India Open 2019: PV Sindhu puts trauma of faltering in crucial finals behind her to lead India's charge on home turf

The absence of Yufei and Saina Nehwal provides an excellent opportunity to Sindhu to go deep in the tournament, though the presence of Thailand's Ratchanok Intanon and China's Beiwen Zhang will keep the 23-year-old on her toes.

Shantanu Srivastava March 25, 2019 22:42:43 IST
India Open 2019: PV Sindhu puts trauma of faltering in crucial finals behind her to lead India's charge on home turf
  • PV Sindhu is seeded first at the India Open 2019

  • Sindhu believes her failures in the finals are more technical than mental

  • Sindhu is likely to face stiff competition from Ratchanok Intanon, Beiwen Zhang, and He Bingjiao

New Delhi: PV Sindhu walked into the room with a beaming smile and ready acceptance of a fact that is fast threatening to become her moniker. A few freebies later, the elephant in the room duly arrived. World Championships, Asian Games, Commonwealth Games, Thailand Open, India Open, Nationals... surely, a silver medal is worth an applause, but there comes a stage in an athlete's career when finishing second best becomes a mocking admission of guilt. Sindhu has been through it.

"It was still a good year," she says, proud of her podium counts, before admitting that the reasons for her stumbles are not mental, but technical.

India Open 2019 PV Sindhu puts trauma of faltering in crucial finals behind her to lead Indias charge on home turf

File image of PV Sindhu. Reuters

"I have been reaching the finals and losing a lot, so obviously I have been thinking about it a lot. I am happy with my performance, but suddenly, in finals, I don't know what happens," said Sindhu.

"The problem was not mental, it was technical. Mentally, I think I was perfectly alright and giving my 100 percent, but it was just the strokes that went wrong. This year, I have worked a lot on my strokes," she added.

Her luck changed at the BWF World Tour Finals in Dubai in December last year, when she finally crossed the final hurdle. Her opponent: Nozomi Okuhara. If you follow badminton, you'll get the twisted irony. It was her excruciating loss to the Japanese shuttler at the World Championships final in Glasgow, 2017, that first started the chatter about her tendency to 'choke'. Evidently, winning the Dubai event meant much more to Sindhu than becoming the first Indian to reach where none has been ever before; it reaffirmed her faith in herself.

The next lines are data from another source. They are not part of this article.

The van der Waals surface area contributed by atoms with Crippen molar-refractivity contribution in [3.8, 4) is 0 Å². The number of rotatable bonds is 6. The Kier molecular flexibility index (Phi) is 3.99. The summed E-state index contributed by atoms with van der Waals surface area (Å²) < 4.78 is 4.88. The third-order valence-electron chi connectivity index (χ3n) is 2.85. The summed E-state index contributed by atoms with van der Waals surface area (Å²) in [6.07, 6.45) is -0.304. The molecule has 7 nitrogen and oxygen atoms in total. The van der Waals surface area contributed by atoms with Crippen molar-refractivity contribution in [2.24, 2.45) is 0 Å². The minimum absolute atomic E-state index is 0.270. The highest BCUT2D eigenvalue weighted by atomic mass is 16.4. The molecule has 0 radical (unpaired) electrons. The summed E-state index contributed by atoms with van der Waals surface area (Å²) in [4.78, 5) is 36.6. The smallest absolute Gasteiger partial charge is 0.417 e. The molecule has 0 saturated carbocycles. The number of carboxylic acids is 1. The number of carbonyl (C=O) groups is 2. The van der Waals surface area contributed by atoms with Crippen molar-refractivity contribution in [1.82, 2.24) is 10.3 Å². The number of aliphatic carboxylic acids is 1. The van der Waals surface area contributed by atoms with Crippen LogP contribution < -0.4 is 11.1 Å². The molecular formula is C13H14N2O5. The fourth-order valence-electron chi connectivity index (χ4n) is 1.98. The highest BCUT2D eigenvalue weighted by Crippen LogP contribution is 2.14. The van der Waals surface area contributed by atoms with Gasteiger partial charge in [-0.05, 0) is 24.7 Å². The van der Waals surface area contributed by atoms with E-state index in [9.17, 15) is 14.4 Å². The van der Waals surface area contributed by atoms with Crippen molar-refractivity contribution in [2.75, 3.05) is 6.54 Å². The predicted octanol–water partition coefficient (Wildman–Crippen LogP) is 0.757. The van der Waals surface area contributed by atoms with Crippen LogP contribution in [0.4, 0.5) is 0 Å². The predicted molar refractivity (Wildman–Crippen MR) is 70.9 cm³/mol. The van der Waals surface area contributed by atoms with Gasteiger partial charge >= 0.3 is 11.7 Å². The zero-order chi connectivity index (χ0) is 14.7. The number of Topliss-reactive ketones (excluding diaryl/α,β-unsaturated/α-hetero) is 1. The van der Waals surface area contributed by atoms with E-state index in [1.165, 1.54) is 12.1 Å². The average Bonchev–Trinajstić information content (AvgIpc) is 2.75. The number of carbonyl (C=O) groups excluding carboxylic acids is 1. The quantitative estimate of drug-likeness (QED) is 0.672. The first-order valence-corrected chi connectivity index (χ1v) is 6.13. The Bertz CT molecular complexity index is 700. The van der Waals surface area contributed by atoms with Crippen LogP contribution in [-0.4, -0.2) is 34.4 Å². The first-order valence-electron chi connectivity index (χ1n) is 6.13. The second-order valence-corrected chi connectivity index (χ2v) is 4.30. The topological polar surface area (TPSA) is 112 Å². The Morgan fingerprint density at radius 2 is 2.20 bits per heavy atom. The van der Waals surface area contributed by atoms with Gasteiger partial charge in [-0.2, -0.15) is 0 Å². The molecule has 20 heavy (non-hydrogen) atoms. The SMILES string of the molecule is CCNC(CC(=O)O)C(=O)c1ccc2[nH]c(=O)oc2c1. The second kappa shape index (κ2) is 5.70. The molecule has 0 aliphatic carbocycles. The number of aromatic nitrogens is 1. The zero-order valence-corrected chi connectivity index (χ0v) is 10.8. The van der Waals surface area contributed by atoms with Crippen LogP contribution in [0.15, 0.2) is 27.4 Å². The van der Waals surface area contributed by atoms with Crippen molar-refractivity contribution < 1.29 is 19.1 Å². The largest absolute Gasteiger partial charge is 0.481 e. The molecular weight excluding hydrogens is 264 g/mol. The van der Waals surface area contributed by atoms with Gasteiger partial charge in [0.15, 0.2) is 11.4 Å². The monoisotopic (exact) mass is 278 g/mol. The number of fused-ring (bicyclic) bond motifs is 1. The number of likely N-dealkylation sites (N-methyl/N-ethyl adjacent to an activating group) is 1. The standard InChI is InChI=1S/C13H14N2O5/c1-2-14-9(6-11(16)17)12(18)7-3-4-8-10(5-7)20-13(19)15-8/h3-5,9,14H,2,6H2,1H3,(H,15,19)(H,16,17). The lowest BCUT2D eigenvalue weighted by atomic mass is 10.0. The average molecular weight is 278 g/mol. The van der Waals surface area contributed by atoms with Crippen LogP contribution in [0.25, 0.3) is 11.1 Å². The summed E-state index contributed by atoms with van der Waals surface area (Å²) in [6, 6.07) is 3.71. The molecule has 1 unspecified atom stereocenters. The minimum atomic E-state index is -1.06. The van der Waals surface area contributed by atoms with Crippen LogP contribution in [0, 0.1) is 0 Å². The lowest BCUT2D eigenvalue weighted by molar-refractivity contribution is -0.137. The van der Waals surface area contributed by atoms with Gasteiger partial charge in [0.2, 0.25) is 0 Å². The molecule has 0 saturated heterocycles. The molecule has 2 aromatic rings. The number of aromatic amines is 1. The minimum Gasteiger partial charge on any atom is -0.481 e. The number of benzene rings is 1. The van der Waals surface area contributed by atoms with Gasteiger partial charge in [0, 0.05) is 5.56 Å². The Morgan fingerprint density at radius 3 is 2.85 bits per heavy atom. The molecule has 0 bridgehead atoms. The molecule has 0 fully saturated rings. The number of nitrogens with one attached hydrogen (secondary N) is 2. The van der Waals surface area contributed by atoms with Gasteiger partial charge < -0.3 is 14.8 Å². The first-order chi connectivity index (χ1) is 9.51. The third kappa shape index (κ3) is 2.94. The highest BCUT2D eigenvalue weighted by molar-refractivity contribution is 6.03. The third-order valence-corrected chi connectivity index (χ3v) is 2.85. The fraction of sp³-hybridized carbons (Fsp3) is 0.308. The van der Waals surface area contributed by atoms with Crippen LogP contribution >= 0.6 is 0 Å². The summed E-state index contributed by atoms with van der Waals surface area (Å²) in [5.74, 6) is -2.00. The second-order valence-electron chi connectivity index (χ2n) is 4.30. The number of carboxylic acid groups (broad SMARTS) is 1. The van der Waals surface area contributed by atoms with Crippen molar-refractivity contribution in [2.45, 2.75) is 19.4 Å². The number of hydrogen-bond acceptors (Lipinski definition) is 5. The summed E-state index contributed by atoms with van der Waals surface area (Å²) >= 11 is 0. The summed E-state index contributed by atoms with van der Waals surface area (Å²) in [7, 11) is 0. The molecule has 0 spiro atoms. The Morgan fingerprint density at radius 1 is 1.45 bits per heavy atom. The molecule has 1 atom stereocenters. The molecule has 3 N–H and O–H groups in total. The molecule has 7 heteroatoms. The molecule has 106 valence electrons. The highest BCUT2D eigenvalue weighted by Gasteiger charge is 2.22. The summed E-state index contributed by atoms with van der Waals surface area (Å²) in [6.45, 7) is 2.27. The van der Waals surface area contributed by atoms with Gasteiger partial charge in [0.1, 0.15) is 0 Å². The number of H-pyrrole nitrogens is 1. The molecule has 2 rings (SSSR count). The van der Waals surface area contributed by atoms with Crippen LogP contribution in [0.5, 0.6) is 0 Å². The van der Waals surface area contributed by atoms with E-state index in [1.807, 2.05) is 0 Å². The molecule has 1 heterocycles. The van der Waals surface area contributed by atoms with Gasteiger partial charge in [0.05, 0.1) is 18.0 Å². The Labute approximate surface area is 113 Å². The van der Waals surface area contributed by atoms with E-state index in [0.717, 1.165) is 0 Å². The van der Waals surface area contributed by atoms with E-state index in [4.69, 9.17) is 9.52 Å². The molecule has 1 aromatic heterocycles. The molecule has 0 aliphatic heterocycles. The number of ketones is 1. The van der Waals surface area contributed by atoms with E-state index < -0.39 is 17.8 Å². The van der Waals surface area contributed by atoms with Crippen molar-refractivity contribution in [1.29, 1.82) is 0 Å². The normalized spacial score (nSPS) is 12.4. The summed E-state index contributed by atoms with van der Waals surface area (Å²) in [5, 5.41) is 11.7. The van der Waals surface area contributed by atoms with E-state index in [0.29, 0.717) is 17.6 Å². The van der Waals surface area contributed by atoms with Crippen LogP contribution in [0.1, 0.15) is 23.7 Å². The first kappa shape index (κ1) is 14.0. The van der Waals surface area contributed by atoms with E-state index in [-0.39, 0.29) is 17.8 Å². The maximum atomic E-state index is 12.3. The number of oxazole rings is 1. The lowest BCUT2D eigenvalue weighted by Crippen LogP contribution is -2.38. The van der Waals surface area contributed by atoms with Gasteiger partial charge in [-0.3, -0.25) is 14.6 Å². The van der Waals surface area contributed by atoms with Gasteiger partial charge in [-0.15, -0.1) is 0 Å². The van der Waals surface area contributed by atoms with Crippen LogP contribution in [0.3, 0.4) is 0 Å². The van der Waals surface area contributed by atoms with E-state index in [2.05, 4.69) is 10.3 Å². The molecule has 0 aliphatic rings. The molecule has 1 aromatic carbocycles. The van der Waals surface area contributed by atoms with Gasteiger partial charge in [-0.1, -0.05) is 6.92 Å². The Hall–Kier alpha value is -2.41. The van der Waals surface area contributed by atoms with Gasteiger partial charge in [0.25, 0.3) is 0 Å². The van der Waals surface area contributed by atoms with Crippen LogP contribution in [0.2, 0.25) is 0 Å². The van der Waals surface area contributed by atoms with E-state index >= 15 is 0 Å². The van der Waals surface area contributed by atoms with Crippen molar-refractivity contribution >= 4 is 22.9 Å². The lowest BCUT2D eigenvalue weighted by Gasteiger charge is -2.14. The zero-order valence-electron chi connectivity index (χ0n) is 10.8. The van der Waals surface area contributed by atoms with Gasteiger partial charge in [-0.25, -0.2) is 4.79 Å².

Reflecting on her title, she said, "I just thought at the World Tour Finals that this is probably my ninth or 10th final and I was like, what's going on? I knew I had to change something, or maybe stick to something...just not lose. I decided I am not going to lose and I gave my 200 per cent and won. I was so happy after the match. I was very much focussed on the thought that I am not going to repeat my mistakes again and again." You are pardoned to take those words for a starry-eyed youngster who has just had her first taste of success. That's what consecutive silvers do to you.

Come Tuesday, and top-seeded Sindhu will lead India's charge at the latest edition of India Open in the Capital's Indira Gandhi (IG) Indoor Stadium. A winner at the 2017 edition, she lost the final (sigh!) last year to American Beiwen Zhang.

"It didn't take too long for me to get out of that setback (losing the India Open final in 2018), because it was anybody's game at that point. I lost 22-20 in the third game. I was trailing, but came into the lead, and still lost. Immediately after that, we had a mixed team event to play, so I didn't have time to feel bad. I had a good tournament, but it was not my day in the final," she remembered.

World No 2 Chen Yufei's last-minute withdrawal has certainly taken some sheen off the event, but Sindhu is not willing to drop her guard, neither is she perturbed at the prospect of pressure that comes with being a top seed on the home turf.

"There's no pressure. In fact, the home crowd is always a good sign. I would take that support as an advantage and move forward on a positive note. It is definitely a very important tournament for me. Even though some people have withdrawn, I must say it won't be easy. I think we have to give our best," she said.

"Every player has their unique strokes and techniques, so its not that easy even to play against a lower-ranked player. They watch our matches too, and they work on our mistakes. For me, every point and every opponent is important," added Sindhu.

The absence of Yufei and Saina Nehwal provides an excellent opportunity to Sindhu to go deep in the tournament, though the presence of Thailand's Ratchanok Intanon and China's Beiwen Zhang will keep the 23-year-old on her toes.

"I think there are a couple of dangerous players. Chen Yufei has withdrawn and even Saina isn't playing, but Ratchanok is there, so is Beiwen Zhang who won the last time. We play against each other a lot, but every time it is a different game. He Bingjiao is also a very good player. She is deceptive, and she is a leftie, so playing against her is never easy. I will have to be ready against her and she is one of the dangerous players," she said.

Sindhu's start to 2019 has been far from ideal. A quarter-final loss to familiar foe Carlina Marin at the Indonesia Open was followed by a first-round ouster at the All England Championships to South Korea's Sung Ji-hyun, which means momentum will not exactly be on her side when she takes the court in her opening round clash against compatriot Mugdha Agrey.

"Even though it has not been a very good start to 2019, I am happy just going by the way I am practicing and getting better. Winning and losing are part of the game, and as long as I am giving my 100 per cent, I am fine," she concluded.

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